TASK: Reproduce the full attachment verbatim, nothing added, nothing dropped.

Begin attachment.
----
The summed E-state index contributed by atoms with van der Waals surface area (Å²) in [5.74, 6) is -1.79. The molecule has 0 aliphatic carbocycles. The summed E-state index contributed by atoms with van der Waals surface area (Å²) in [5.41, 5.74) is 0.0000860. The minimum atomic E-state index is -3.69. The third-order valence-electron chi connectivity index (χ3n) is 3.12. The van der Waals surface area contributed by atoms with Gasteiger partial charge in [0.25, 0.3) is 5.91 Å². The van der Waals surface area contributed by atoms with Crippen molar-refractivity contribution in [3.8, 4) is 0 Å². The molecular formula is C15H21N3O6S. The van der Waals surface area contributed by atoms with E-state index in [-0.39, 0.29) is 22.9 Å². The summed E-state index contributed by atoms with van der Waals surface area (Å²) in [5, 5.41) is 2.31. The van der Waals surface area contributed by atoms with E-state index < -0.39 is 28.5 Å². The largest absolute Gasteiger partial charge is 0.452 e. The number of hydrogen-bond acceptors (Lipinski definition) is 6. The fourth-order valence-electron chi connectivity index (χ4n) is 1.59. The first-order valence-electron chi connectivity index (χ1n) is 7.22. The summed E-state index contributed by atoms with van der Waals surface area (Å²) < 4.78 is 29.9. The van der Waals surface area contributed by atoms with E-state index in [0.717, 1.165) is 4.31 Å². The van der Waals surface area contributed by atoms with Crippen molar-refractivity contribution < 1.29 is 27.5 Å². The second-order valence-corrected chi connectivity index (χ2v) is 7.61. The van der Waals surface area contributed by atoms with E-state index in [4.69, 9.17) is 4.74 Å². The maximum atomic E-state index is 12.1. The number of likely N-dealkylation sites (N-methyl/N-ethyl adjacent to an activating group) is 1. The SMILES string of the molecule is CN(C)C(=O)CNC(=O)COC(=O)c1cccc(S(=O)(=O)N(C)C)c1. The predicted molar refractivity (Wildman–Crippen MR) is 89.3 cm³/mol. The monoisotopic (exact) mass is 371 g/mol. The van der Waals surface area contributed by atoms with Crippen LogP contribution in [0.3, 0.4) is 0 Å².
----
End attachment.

The summed E-state index contributed by atoms with van der Waals surface area (Å²) in [5.74, 6) is -1.79. The molecule has 0 aliphatic carbocycles. The summed E-state index contributed by atoms with van der Waals surface area (Å²) in [5.41, 5.74) is 0.0000860. The minimum atomic E-state index is -3.69. The third-order valence-electron chi connectivity index (χ3n) is 3.12. The van der Waals surface area contributed by atoms with Gasteiger partial charge in [0.25, 0.3) is 5.91 Å². The van der Waals surface area contributed by atoms with Crippen molar-refractivity contribution in [3.8, 4) is 0 Å². The molecular formula is C15H21N3O6S. The van der Waals surface area contributed by atoms with E-state index in [-0.39, 0.29) is 22.9 Å². The summed E-state index contributed by atoms with van der Waals surface area (Å²) in [5, 5.41) is 2.31. The van der Waals surface area contributed by atoms with E-state index < -0.39 is 28.5 Å². The largest absolute Gasteiger partial charge is 0.452 e. The number of hydrogen-bond acceptors (Lipinski definition) is 6. The fourth-order valence-electron chi connectivity index (χ4n) is 1.59. The first-order valence-electron chi connectivity index (χ1n) is 7.22. The summed E-state index contributed by atoms with van der Waals surface area (Å²) < 4.78 is 29.9. The van der Waals surface area contributed by atoms with E-state index in [0.717, 1.165) is 4.31 Å². The van der Waals surface area contributed by atoms with Crippen molar-refractivity contribution < 1.29 is 27.5 Å². The second-order valence-corrected chi connectivity index (χ2v) is 7.61. The van der Waals surface area contributed by atoms with E-state index in [4.69, 9.17) is 4.74 Å². The maximum atomic E-state index is 12.1. The number of likely N-dealkylation sites (N-methyl/N-ethyl adjacent to an activating group) is 1. The SMILES string of the molecule is CN(C)C(=O)CNC(=O)COC(=O)c1cccc(S(=O)(=O)N(C)C)c1. The predicted molar refractivity (Wildman–Crippen MR) is 89.3 cm³/mol. The monoisotopic (exact) mass is 371 g/mol. The van der Waals surface area contributed by atoms with Crippen LogP contribution in [0.3, 0.4) is 0 Å².